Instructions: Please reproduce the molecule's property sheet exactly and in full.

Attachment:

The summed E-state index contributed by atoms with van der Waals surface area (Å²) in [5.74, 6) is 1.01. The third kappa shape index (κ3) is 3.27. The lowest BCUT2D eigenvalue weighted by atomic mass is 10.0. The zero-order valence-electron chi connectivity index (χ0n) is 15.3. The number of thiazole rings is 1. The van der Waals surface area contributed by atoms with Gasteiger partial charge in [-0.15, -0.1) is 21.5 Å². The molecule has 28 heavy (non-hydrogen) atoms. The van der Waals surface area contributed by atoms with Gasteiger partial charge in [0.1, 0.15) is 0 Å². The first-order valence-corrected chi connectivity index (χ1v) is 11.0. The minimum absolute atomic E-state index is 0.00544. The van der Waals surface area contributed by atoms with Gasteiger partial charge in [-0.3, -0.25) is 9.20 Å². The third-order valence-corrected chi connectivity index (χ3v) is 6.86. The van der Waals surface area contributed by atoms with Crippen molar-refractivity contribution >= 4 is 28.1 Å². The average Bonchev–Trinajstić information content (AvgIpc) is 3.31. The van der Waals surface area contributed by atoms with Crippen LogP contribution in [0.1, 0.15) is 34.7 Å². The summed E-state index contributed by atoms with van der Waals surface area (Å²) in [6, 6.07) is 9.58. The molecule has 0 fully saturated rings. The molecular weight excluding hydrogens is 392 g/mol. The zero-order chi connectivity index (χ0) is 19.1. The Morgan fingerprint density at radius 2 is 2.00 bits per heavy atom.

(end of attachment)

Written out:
The summed E-state index contributed by atoms with van der Waals surface area (Å²) in [5.74, 6) is 1.01. The third kappa shape index (κ3) is 3.27. The lowest BCUT2D eigenvalue weighted by atomic mass is 10.0. The zero-order valence-electron chi connectivity index (χ0n) is 15.3. The number of thiazole rings is 1. The van der Waals surface area contributed by atoms with Gasteiger partial charge in [-0.15, -0.1) is 21.5 Å². The molecule has 28 heavy (non-hydrogen) atoms. The van der Waals surface area contributed by atoms with Gasteiger partial charge in [0.1, 0.15) is 0 Å². The first-order valence-corrected chi connectivity index (χ1v) is 11.0. The minimum absolute atomic E-state index is 0.00544. The van der Waals surface area contributed by atoms with Gasteiger partial charge in [-0.3, -0.25) is 9.20 Å². The third-order valence-corrected chi connectivity index (χ3v) is 6.86. The van der Waals surface area contributed by atoms with Crippen molar-refractivity contribution >= 4 is 28.1 Å². The average Bonchev–Trinajstić information content (AvgIpc) is 3.31. The van der Waals surface area contributed by atoms with Crippen LogP contribution in [0.1, 0.15) is 34.7 Å². The summed E-state index contributed by atoms with van der Waals surface area (Å²) in [6, 6.07) is 9.58. The molecule has 0 fully saturated rings. The molecular weight excluding hydrogens is 392 g/mol. The zero-order chi connectivity index (χ0) is 19.1. The Morgan fingerprint density at radius 2 is 2.00 bits per heavy atom.